Inside Amazon's delivery ambitions
There’s still room for traditional shippers and retailers to grow
Amazon doesn’t appear to be slowing down in its mission to change the face of retail.
The Seattle-based e-commerce giant continues to make strides in its delivery and shipping innovations, with several recent developments including the purchase of thousands of semitrailers and Prime Now expansions.
Industry analysts say these moves are indicative of Amazon’s desire to eventually own the whole delivery process. While that would undoubtedly impact traditional shippers and retailers, there’s still room for them to grow in the thriving e-commerce market, according to Steve Osburn, a retail strategist at consulting firm Kurt Salmon.
“Their goal is not to make a ton of money right now, it’s to impress the customer and continue to gain market share,” Osburn told Retail Dive.
Just less than a year since launching Prime Now, Amazon announced it was adding 4,000 new products to the one-hour delivery service and Prime Now in time for the holidays.
“We’re very excited about the service,” Prime Now Director Stephenie Landry told Retail Dive. “If you go onto social media and you look at #primenow, you see customers reacting to the service and we often hear things like, ‘I’m living in the future, the future is now.’ People love the convenience of fast delivery.”
That consumer buzz is exactly what Amazon is looking for in its instant gratification service. Amazon, unlike other retailers, can shoulder the high cost of speedy delivery thanks to revenue from its web services and other areas, the Associated Press reported.
Long term, Amazon appears to be gearing up to take full ownership of the delivery process.
The company continues to hint at the potential for drone delivery in the future with the release of a video of a prototype Prime Air drone that could deliver goods in 30 minutes or less. There also are rumors that Amazon may launch its own air-cargo service out of Wilmington, Ohio.
Amazon already has purchased thousands of semitrailers to gain greater control of its supply chain system. The trailers, which are transported by third-party trucks, move items from its regional warehouses to sortation centers, USA Today reported.
“(Amazon) won’t ever have the scale that the other carriers have. But the more of that piece they own, the more they can control the cost and the timing,” Osburn said. “So I think longer term, there is a portion of their deliveries — if not all of their deliveries — that they’ll be able to in-source the transportation piece of it.”
One or two-hour deliveries will have to go through new channels because the current carriers can’t hit those time frames, he said. Typically those services will remain in denser urban areas where they can achieve scale and use local couriers to make the deliveries, he said.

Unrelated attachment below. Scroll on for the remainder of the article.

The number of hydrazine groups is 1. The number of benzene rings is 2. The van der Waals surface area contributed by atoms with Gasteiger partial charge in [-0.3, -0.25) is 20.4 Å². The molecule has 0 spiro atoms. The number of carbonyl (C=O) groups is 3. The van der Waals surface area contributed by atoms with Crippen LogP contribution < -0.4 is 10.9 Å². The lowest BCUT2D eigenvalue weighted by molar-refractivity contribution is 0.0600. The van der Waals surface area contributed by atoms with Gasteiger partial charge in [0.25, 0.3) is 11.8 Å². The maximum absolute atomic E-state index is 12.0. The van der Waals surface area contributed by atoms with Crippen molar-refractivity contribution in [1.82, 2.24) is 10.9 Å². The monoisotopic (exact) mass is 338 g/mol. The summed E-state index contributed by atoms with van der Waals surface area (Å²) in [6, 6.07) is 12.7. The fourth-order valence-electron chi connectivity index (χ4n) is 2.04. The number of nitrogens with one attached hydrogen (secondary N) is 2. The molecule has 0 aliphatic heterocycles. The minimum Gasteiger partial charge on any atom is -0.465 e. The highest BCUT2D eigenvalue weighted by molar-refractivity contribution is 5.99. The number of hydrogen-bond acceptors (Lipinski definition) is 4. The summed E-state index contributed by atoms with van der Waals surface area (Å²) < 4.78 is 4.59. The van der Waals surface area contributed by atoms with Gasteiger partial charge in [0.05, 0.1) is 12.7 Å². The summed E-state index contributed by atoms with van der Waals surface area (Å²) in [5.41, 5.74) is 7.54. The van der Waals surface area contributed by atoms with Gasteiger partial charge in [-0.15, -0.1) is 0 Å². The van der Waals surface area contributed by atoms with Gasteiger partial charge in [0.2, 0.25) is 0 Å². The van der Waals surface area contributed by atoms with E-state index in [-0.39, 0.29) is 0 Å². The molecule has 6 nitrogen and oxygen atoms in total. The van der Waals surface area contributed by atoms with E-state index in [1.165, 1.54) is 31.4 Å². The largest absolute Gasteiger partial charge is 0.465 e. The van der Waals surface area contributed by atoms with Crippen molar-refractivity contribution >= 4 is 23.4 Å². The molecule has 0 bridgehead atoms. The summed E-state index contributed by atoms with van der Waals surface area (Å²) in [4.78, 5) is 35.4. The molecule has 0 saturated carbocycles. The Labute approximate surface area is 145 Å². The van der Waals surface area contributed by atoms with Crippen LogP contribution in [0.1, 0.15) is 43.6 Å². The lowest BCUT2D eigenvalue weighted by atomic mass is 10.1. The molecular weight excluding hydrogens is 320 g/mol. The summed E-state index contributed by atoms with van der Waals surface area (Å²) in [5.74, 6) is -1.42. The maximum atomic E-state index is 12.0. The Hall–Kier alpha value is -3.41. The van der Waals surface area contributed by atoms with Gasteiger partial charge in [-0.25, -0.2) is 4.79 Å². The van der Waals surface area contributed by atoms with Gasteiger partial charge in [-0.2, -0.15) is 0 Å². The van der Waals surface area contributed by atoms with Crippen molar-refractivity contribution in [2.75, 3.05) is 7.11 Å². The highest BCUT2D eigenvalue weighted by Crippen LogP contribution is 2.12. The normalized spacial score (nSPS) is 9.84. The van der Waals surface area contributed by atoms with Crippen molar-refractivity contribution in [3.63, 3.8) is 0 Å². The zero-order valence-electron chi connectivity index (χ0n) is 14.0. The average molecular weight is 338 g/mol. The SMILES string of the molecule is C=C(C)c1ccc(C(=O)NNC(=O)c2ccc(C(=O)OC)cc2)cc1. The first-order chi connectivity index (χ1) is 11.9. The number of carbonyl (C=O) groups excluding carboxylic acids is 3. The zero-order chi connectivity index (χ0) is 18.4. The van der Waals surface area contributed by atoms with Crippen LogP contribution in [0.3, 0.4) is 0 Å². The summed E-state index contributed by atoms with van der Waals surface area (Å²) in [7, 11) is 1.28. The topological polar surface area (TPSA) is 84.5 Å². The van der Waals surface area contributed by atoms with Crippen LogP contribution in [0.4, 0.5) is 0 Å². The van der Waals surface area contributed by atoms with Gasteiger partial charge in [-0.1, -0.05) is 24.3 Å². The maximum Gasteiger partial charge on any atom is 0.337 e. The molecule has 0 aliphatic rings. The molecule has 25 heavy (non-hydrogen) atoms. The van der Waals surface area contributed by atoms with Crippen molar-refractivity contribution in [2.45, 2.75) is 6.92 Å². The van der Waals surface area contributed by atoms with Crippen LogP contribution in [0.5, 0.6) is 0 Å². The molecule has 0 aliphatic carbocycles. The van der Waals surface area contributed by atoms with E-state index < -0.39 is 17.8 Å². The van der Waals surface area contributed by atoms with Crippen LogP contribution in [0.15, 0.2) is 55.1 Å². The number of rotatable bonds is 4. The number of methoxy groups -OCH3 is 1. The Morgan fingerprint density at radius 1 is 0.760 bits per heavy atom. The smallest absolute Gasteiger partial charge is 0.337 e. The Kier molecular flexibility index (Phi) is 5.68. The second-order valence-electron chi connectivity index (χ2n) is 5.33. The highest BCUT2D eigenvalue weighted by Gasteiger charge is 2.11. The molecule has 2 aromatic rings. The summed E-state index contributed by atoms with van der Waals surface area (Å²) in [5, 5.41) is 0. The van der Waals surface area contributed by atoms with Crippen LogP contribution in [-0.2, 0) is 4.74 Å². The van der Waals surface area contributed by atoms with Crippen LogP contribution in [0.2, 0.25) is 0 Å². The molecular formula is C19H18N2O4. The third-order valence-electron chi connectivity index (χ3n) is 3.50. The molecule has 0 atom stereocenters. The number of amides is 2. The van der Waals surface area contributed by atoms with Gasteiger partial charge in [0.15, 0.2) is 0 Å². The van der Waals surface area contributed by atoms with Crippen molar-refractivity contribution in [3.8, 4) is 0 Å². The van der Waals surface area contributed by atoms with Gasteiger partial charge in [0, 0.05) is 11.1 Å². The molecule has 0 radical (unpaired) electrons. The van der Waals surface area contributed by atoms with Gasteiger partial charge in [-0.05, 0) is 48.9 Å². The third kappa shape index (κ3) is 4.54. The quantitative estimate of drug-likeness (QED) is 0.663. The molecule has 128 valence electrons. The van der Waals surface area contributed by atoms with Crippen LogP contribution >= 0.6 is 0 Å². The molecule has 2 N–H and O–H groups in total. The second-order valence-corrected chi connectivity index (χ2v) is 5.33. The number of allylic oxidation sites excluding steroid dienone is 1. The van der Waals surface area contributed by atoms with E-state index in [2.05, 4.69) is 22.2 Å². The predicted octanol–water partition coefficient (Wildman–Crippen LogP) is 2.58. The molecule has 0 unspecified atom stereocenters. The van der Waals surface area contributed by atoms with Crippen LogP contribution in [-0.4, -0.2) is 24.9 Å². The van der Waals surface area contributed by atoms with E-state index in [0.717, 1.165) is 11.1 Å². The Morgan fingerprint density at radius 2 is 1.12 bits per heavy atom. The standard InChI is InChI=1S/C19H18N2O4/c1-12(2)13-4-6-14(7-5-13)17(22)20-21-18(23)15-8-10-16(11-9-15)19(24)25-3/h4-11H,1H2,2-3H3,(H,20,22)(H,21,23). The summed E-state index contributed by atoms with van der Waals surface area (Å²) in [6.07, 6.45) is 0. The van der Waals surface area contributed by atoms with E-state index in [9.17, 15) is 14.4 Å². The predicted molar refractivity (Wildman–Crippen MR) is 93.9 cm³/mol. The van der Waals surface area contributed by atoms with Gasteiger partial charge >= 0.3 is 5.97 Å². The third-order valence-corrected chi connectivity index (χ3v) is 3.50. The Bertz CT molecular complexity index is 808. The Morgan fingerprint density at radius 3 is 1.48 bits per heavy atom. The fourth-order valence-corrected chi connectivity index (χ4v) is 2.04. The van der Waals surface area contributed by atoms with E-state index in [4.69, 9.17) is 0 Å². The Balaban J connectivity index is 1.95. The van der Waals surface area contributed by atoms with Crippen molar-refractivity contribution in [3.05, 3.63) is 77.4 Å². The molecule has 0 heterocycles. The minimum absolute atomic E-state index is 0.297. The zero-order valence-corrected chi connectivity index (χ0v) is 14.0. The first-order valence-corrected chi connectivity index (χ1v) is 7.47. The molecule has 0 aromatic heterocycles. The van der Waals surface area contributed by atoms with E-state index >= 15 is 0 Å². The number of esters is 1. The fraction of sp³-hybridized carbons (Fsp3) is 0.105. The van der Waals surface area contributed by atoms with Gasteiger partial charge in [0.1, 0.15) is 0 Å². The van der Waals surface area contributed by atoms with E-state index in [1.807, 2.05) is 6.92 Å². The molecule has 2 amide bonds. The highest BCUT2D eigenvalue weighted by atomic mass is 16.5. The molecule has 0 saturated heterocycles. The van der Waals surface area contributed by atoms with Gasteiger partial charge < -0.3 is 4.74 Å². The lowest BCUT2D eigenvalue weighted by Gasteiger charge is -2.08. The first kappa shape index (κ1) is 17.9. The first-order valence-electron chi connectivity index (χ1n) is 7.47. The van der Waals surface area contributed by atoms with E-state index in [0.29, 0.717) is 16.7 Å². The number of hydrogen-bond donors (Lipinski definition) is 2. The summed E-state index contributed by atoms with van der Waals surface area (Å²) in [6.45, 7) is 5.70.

Osburn doesn’t expect Amazon’s strategies will put carriers like FedEx and UPS in the red. He anticipates Amazon will pull its volumes from UPS and FedEX at a slower pace than the carriers’ growth, since a majority of retailers continue to boost their e-commerce sales. While Amazon may slow the carriers’ growth, any capacity freed by their movements will be taken up by other retailers, he said.
Retailers try to keep up
Macy’s and other major retailers are working with third-party services to offer same-day shipping, while Target offers rush delivery in certain cities.
But given the high cost of fast delivery, Osburn expects brick-and-mortar retailers to focus more on buy online, pickup in store options as a way to keep up with Amazon. Osburn conducted a holiday shipping study in November that found 35% more retailers offered buy online, pick up in store or reserve-in-store options than the year before.
“I think there are still going to be some markets where same day delivery is needed, but I don’t think it’ll be across the board,” he said.
The secret to competing with Amazon, he said, is winning and maintaining customer loyalty. A few years ago, they had to compete on price because Amazon was trying to undercut everyone. The e-tailer now has a number of customers who only shop on the website, regardless of who has the lowest price.
“That’s where other retailers need to kind of step up their game to retain their current customers,” Osburn said. “So the ones under attack, the Best Buys of the world, need to find ways to incent their customers to keep coming back and keep their execution at a point where Amazon is at.”